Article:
Sea-Level Rise Environmental Research Letters

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Sea level rises poses greater threat to billions

March 2016

More of the earth’s population lives in areas close to the sea than previously reckoned, regions that would be directly impacted by anticipated rising in sea levels as climate change continues, according to research from Aalto University in Espoo, Finland:

These people are the most vulnerable to the rise of the sea level as well as to the increased number of floods and intensified storms. By using new increased resolution datasets, Aalto University researchers estimate that 1.9 billion inhabitants, or 28% of the world’s total population, live closer than 100 km from the coast in areas less than 100 meters above the present sea level.

By 2050 the amount of people in that zone is predicted to increase to 2.4 billion, while population living lower than 5 meters will reach 500 million people. Many of these people need to adapt their livelihoods to changing climate, say Assistant Professor Matti Kummu from Aalto University.

The study found that while population and wealth concentrate by the sea, food must be grown further and further away from where people live. Highlands and mountain areas are increasingly important from food production point of view, but also very vulnerable to changes in climate.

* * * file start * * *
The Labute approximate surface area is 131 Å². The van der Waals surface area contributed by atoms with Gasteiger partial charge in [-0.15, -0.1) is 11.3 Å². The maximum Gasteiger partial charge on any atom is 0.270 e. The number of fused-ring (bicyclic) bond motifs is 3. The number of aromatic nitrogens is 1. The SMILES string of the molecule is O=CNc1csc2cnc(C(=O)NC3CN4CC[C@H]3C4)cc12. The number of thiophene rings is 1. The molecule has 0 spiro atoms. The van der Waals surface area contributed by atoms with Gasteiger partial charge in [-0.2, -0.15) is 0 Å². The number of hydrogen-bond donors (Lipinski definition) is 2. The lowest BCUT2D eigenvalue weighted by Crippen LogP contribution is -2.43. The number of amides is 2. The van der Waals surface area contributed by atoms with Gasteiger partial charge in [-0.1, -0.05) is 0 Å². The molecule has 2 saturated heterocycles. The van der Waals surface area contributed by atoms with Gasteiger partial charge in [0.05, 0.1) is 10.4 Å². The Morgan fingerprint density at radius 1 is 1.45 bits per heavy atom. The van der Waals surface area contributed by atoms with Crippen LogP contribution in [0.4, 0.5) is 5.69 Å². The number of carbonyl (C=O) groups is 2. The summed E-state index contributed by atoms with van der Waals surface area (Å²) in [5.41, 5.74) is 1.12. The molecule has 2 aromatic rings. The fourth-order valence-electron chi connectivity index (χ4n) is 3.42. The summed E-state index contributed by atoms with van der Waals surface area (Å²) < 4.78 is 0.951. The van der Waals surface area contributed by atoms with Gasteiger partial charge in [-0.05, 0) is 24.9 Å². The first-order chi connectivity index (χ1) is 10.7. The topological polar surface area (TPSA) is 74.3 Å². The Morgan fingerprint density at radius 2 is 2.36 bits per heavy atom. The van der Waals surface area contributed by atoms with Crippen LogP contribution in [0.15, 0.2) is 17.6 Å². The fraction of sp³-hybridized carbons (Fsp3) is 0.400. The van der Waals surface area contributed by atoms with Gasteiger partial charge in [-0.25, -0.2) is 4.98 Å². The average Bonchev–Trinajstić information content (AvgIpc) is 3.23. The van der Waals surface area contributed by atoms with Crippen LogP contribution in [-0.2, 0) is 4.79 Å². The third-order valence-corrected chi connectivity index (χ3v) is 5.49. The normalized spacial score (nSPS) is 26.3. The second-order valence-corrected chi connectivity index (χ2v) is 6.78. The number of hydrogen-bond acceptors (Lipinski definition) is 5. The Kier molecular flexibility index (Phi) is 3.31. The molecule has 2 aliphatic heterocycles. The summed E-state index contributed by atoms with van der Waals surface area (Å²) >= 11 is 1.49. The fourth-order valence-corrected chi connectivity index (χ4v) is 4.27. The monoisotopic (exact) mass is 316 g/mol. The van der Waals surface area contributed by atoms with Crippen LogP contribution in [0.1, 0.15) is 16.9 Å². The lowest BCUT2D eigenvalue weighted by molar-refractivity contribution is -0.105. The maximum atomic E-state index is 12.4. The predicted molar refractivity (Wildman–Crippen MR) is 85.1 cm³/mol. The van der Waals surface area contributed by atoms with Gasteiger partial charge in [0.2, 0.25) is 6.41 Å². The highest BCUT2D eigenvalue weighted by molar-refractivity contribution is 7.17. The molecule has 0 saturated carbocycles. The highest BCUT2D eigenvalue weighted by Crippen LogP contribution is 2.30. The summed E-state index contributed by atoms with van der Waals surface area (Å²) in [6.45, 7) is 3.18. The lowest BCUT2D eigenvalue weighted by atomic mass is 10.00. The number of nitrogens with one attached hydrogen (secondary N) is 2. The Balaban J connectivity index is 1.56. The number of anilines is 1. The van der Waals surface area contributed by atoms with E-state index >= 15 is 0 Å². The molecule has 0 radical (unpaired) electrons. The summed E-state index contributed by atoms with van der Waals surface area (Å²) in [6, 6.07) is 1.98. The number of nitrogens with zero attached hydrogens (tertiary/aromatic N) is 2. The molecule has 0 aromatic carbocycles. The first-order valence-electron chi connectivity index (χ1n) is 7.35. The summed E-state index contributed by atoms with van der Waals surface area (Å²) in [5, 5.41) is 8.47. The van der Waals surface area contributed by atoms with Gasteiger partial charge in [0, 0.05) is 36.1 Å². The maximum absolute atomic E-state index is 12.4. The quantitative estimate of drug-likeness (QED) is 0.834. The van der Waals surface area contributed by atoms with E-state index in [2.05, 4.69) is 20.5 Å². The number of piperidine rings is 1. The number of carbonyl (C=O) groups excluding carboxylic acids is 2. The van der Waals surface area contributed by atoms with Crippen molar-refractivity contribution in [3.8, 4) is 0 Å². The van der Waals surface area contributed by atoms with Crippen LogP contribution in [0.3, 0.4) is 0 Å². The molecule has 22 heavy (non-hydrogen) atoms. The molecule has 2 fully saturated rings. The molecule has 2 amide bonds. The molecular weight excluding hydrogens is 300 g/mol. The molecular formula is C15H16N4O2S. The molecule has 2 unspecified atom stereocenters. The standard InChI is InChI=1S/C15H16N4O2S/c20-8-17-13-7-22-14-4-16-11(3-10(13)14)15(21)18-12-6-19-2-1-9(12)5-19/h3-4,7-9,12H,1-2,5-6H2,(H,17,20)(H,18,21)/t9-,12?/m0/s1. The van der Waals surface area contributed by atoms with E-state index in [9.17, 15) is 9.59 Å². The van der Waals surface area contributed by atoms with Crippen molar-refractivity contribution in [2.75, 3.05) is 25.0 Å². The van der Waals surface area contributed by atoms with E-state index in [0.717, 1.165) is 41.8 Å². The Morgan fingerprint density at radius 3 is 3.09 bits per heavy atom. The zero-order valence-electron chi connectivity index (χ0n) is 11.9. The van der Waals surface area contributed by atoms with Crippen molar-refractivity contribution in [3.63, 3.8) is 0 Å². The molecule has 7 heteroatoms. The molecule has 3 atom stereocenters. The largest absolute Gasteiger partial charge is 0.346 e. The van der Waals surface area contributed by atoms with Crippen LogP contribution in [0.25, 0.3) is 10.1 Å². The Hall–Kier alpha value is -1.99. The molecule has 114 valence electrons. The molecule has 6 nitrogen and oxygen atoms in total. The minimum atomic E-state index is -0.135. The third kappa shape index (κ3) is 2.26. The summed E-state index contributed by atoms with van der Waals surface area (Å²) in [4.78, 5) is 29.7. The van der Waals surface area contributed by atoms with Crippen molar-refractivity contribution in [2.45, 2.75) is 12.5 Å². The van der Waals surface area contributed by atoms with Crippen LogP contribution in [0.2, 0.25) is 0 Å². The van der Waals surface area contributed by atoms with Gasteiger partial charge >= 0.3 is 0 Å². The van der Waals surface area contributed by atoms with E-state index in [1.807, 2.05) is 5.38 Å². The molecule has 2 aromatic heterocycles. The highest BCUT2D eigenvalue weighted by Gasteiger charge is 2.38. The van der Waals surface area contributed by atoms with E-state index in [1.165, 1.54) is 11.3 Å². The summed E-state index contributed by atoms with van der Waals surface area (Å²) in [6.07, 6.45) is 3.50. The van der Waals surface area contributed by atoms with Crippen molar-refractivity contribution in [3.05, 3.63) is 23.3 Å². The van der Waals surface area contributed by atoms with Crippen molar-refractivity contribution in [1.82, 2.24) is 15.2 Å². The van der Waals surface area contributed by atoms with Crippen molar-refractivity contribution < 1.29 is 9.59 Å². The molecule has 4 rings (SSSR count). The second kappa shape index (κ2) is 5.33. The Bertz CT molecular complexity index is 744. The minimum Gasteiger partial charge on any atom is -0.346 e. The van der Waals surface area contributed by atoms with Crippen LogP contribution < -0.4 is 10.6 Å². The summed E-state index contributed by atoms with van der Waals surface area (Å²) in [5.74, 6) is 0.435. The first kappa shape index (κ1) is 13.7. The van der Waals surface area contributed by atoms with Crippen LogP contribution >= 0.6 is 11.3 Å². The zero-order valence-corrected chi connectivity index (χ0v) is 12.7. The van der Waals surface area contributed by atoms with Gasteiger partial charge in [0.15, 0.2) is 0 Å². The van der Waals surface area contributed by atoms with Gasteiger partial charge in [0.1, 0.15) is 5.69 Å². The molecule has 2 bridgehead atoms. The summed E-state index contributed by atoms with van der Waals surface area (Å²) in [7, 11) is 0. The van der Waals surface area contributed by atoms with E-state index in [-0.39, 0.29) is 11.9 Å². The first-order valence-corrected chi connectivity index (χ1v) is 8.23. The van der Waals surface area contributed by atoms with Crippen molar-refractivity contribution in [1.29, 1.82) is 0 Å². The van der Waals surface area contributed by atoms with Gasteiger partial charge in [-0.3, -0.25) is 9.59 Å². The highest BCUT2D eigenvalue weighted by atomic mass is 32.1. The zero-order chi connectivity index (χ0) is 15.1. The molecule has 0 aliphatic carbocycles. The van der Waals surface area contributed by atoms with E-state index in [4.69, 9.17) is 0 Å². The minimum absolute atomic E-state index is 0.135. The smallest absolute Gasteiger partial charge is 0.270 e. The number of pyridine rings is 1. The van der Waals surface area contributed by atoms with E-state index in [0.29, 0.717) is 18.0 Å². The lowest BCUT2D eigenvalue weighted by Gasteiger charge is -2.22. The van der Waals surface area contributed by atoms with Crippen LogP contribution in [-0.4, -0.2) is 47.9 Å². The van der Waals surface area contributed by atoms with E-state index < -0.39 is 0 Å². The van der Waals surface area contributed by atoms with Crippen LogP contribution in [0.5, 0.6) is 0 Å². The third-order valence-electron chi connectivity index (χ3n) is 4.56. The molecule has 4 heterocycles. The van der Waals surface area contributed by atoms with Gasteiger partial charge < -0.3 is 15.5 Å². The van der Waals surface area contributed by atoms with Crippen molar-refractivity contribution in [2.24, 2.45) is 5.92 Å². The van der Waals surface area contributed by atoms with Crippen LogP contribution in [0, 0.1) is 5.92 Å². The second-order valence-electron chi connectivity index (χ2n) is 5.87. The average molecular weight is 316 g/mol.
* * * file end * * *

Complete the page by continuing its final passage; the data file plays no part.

Over the past century there has been a clear tendency that cropland and pasture areas have grown most in areas outside the population hotspots, and decreased in coastal areas. This will most probably only continue in the future, summarises Professor Olli Varis from Aalto University.

Even though people and wealth continue to accumulate in coastal proximity, their growth is even faster in inland and mountainous areas, the study reveals. This contradicts the existing studies. In the future, the world will be less diverse in terms of urbanisation and economic output, when assessing it from geospatial point of view.

For the analysis, researchers used several global gridded datasets. They first created a geographic zoning in relation to the elevation and proximity to coast. This was then used to study the factors included in the study, which were grouped into five clusters: climate, population, agriculture, economy, and impact on environment. For the factors with temporal extent, the researchers also assessed their development over time period of 1900-2050.

The study was made in collaboration with researchers from Aalto University, Finland, the Vrije Universiteit Amsterdam, Netherlands, National Institute for Statistics, Italy, and University of Zurich, Switzerland.

Here’s the basis for their findings, a global mapping based on Altitude and Distance to the Sea [ALDIS] zones:

Aldis zone blog.jpg

Overview of the geographic zones.

  • (A) The ALDIS zoning and the share of the global land surface area in each zone (note the logarithmic scale on both axes);
  • (B) definition of ALDIS zones and meta-zones; and
  • (C) map of the ALDIS zones (colours correspond to the ones in (A)-tile).

The full report has been published as an open [free] access article by Environmental Research Letters.;

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